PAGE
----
They just, people came across us. We were, we were awarded the Most Sustainable Restaurant in the entire Bay Area by the Nature Conservancy. We're the first in, in America to get the Platinum Award by a, a nonprofit called Eat Real. Which is basically tests your sustainability and health related menu items and how you cook things, et cetera, et cetera.
So I think just as they say in life, you know, if you do what you're passionate about, people will come to understand that and realize it and, and recognize it. And so that sort of worked for us. One thing I, I should mention, sort of aside from this is we did something in order to survive during the pandemic that might be helpful for other restaurant owners to consider.
Which is we were having a really tough time staffing during the pandemic. It's even before the pandemic, especially in San Francisco, getting staff was very difficult. So sometimes we'd have, we'd have somebody working for us that wasn't great and we would keep them because we didn't have a replace.
And that always would bite you, because that person ends up, something goes wrong and you have to lose them anyway. But you, you know, you have to keep the lights on. You have to keep the food coming. So at one point during the pandemic, our excellent chef, our night chef passed away sadly, quite unexpectedly.
It was a sort of a shock to everybody, and we then had to replace him. And it was very difficult. We would get replacements and they didn't work out. The poor work ethic – wouldn’t show up. And during the pandemic and now as well still it's really difficult to find people. And so we found a restaurant that was closing.
We hired the entire staff, which was about seven people, and brought them into our location, and we took their concept and put it under the same roof. So , we now have two concepts. It's a smaller concept, but it's still operating and that, and it, it bumps the revenue up a little bit, but it also gave us staff and it saved people's jobs and it was kind of a win-win. It was a kind of a creative solution. During a difficult time.
Flexibility and technology
You source directly from farms around San Francisco; do you ever run into problems with availability when it comes to sourcing from local farms?
Well, so we work with local farms some that we work directly with, but mostly we work with distributors that work with the local farms simply because not all the local farms deliver. So one company we work with it's called Veritable Vegetables, and they are a woman owned organic vegetable dis.
And so they work with a lot of local farms around here and they pick up and they deliver. So that's one of the ways we do run into food shortages during the pandemic especially. But because we have a couple different distributors and we work with several different farms, we can usually fill that gap fairly well.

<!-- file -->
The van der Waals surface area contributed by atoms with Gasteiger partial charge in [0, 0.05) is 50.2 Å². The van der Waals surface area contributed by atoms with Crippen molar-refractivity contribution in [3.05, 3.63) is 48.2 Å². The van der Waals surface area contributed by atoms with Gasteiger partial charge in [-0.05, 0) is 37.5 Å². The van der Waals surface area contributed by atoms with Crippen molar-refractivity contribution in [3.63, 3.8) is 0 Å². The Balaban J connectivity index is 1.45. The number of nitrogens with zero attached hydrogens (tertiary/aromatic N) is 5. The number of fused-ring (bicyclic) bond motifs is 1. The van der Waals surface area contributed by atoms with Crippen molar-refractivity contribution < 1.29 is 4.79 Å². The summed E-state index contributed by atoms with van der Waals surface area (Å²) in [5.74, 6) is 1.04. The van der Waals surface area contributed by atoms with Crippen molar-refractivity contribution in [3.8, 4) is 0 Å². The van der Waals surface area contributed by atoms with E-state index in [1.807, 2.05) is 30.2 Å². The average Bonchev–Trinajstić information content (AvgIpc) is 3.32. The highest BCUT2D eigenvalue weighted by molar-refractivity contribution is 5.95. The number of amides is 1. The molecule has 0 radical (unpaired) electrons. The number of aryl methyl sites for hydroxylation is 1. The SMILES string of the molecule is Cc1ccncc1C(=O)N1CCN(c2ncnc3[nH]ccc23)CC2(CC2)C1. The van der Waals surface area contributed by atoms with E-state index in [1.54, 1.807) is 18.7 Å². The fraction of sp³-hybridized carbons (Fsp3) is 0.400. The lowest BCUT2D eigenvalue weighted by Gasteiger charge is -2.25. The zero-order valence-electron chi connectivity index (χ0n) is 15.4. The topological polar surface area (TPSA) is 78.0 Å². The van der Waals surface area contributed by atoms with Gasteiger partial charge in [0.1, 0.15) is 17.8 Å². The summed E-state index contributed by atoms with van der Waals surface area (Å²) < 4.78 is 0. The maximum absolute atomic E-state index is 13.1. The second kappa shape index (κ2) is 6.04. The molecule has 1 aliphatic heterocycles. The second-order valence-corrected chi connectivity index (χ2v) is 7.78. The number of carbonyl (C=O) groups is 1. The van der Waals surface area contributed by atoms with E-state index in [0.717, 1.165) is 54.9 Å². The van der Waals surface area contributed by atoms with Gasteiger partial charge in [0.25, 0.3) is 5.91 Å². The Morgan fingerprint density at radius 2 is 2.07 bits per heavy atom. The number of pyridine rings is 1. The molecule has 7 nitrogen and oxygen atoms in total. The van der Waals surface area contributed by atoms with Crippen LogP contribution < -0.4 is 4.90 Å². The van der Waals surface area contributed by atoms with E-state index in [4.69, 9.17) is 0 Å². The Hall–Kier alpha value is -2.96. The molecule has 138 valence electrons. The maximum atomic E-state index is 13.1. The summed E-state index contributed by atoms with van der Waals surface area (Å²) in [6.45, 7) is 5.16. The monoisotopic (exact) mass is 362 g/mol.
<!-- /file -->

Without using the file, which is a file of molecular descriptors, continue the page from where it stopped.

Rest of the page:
But the reality is, is occasionally there are things that we have to 86 from the menu. It's pretty rare actually. More of an issue is. I had a first virtual concept that I created and launched maybe almost a year ago, was an organic barbecue, and it had no beef because beef has pretty high carbon footprint, but it was, you know, poultry, seafood et cetera.
And I closed that down because organic meat became so expensive that I just closed it down. I would've had to charge the customer so much money that it just didn't make any. Yeah. So I think right now it's really less about availability and more about price. And we use software that basically tracks ingredient prices and so that we can really got our finger on the pulse of that. Right now Romaine's really expensive, so we'll raise prices slightly, but you've gotta do that.
So what software are you using to do that?
It's called Extra Chef. That's what we use. And so you scan the invoices, get scanned in, and it automatically picks up, you know, the price versus the, the quantity.
And it alerts you. There's quite a bit of work to get it set up, not too much. The, the biggest part of the work was really programming the recipes, right? Because you have a recipe that feeds 30 people and then you have to have the yield for one person. So that was what the most time-consuming part was.
But once we were, it's great because you really need to be price sensitive these days, especially now. Especially with third parties, because third party deliveries take generally 28%.
In fact, in San Francisco that's going up now above 20.
How would you try to improve that side of the like delivery with third parties?
Yeah, so one thing we do is we, we raise the prices, however, I say no to a lot of third-party delivery sort of services that say, no, you can't raise the prices.
It has to be the. A lot say that quite honestly, and then I just say no, because why do you want to work your staff to make no money? It doesn't make sense. Yeah. It's kind of a strange thing. I mean, most restaurants that I know of, they don't make 20% margin. So if you're giving away 20%. I think a lot of restaurants do it because they need the sales.
But I know also restaurants that don't work with any third party, so I only work with third parties where we can raise the prices a little bit. Otherwise it's not worth it.
Amin Yazdani is the CEO and Co-Founder of Craver, a fast-growing mobile platform for Restaurants, helping them gain and retains their loyal customer base.